Directly after a very successful show at the Greek Theatre in LA with System of a Down, I flew to France to join Incubus for their 2004 world tour. There was a lighting rig already designed and assembled by my longtime tech and programmer, Anthony (Geddy) Kordyjaka, as I joined the tour after the Asian-Pacific leg. The design for the US tour was completed, and while in Europe, we filled in the final technical details.
I decided to use various lengths of tech truss to ensure a quick and simple setup. It all fit into the design easily. The band had purchased some hydraulic lifts for a previous tour to lift set pieces, and I thought it would be great to incorporate them into the show. The carpenters stripped the existing hanging hardware and replaced it with a pipe so we could hang some instruments on them. The lifts are revealed in different configurations throughout the performance. After trying several methods, I decided to operate them from the console. Now, it's a simple D to A and some relays.
I programmed for four days in Nashville and actually fit the entire rig into the Bandit Lites warehouse. I had more done going into rehearsals than I have ever had in my career. I decided to use the Martin Maxxyz console after some training at Martin in Florida and after using it in Europe. I am also using Martin 2000 profiles, MAC 600s, MAC 500s, MAC 250s, Atomic 3000 strobes, and the incredibly bright and fun QFX 150 fiber sources. I love the speed of the twinkle wheel and use them every chance I get. I am using High End Systems Cyberlights as followspots. There are three Cybers with the turbo upgrade on the midstage and two regular Cybers on the downstage. It's wonderful to have all the quick color changes in the console and not have to call them, and the output is perfect since the downstage truss is located a short 10' off the downstage edge. I also have two Jem ZR 24/7 hazers and two Jem ZR33 smoke machines.
The one big challenge for me has been the size of the band's set list. They're not as new of a band as some people think, and their catalogue is quite extensive, even when you discount the impromptu jams and cover songs they will throw in without warning.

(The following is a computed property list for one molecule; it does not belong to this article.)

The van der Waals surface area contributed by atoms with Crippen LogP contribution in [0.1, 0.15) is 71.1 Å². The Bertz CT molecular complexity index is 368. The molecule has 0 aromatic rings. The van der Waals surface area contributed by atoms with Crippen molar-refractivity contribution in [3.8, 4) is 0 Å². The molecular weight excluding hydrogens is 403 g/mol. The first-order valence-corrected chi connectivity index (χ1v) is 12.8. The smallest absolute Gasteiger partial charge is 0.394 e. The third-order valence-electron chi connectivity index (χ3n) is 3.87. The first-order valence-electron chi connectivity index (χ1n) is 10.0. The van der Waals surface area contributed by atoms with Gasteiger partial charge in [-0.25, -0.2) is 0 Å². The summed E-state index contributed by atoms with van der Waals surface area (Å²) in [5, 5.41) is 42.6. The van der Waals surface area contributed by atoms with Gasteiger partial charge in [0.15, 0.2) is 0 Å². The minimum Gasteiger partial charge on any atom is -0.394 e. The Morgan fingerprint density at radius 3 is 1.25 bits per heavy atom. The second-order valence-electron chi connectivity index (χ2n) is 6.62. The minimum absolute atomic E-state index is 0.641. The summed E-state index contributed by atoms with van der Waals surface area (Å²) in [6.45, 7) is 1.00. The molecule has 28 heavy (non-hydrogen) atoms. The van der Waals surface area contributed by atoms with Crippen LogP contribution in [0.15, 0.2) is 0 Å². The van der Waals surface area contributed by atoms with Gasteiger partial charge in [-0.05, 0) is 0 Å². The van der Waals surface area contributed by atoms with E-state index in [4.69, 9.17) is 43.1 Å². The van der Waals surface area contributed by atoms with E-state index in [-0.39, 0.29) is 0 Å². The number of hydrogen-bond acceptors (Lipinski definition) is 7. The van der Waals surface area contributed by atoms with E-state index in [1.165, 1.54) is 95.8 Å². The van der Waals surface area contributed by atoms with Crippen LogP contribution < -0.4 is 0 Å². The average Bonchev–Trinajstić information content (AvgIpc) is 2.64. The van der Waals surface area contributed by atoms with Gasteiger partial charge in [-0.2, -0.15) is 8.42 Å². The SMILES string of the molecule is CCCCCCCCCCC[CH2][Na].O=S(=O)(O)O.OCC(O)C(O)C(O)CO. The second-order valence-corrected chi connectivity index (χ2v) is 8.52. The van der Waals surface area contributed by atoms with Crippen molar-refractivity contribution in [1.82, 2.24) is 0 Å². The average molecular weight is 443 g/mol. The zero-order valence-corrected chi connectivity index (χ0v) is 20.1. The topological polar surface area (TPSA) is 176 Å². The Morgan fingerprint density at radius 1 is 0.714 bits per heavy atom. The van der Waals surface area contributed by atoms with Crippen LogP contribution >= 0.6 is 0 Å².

When I tour, I like to program cue to cue so the transitions are seamless. At this point, I have over 50 songs programmed, and I always find myself programming on the visualizer a new song or a song they haven't played live up to this point, right before doors open or after doors close. They never play two shows in a row with the same songs or in the same order. Sooner or later, I should be able to run the show beginning to end without going to my “flash and trash” page. The programming never seems to stop, though. I take notes every night, right up to the second-to-last show of a tour.
As far as the overall feel of the show, I tried to stay away from over-saturated colors, unlike what I have done with them in the past. To me, their newer music sounds more organic and airy. There is a lot of flowing movement and gobos spinning at, what I think, are the appropriate speeds. I have a set of steel gobos from Apollo Design Technology in both the MAC 2000s and MAC 250s. I have also been trying to walk that fine line of subtle, but obvious, changes in the looks during transitions.
I also have the pleasure of having Bandit Lites as the equipment provider once again. They always come through for me and really go the extra mile. They have some of the most knowledgeable people I have ever worked with and can easily solve any technical problems that arise. That always makes the job easier.
Joe Paradise is a lighting designer whose credits include designing tours for Hootie and the Blowfish, Snoop Doggy Dogg, and Insane Clown Posse. He can be reached at email@example.com.
|20||Martin Mac 2000 Profiles c/w Custom gobos|
|40||Martin Mac 600|
|8||Martin Mac 500 c/w Standard Lens and Optional gobos|
|14||Martin Mac 250 c/w Custom gobos|
|11||Martin Atomics Strobes|
|8||Martin QFX150 c/w Custom Colors|
|2||Martin ZR24/7 Hazers|
|2||Martin ZR33 Foggers|
|3||High End Systems CyberlightsTurbo|
|2||High End Systems Cyberlights|
|4||20' × 30' Fiber Optic Panels (80' total length by 30' high)|
|2||Martin Maxxyz Consoles|
|27||Duff Norton Hoists|
|1||7'7" Empty PRT|
|1||90° corner block (PRT)|
|6||Vertical Hinge Plates (PRT)|
|14||7'7" Tech Truss|
|6||5' Tech Truss|
|1||A-Type to PRT Adapter Plate|
|2||10' A-Type Truss|
|1||A-Type Hinge Plate|
|8||10' Mini Beam|
|2||10' A-Type Circle Trusses|
Anthony “Geddy” Kordyjaka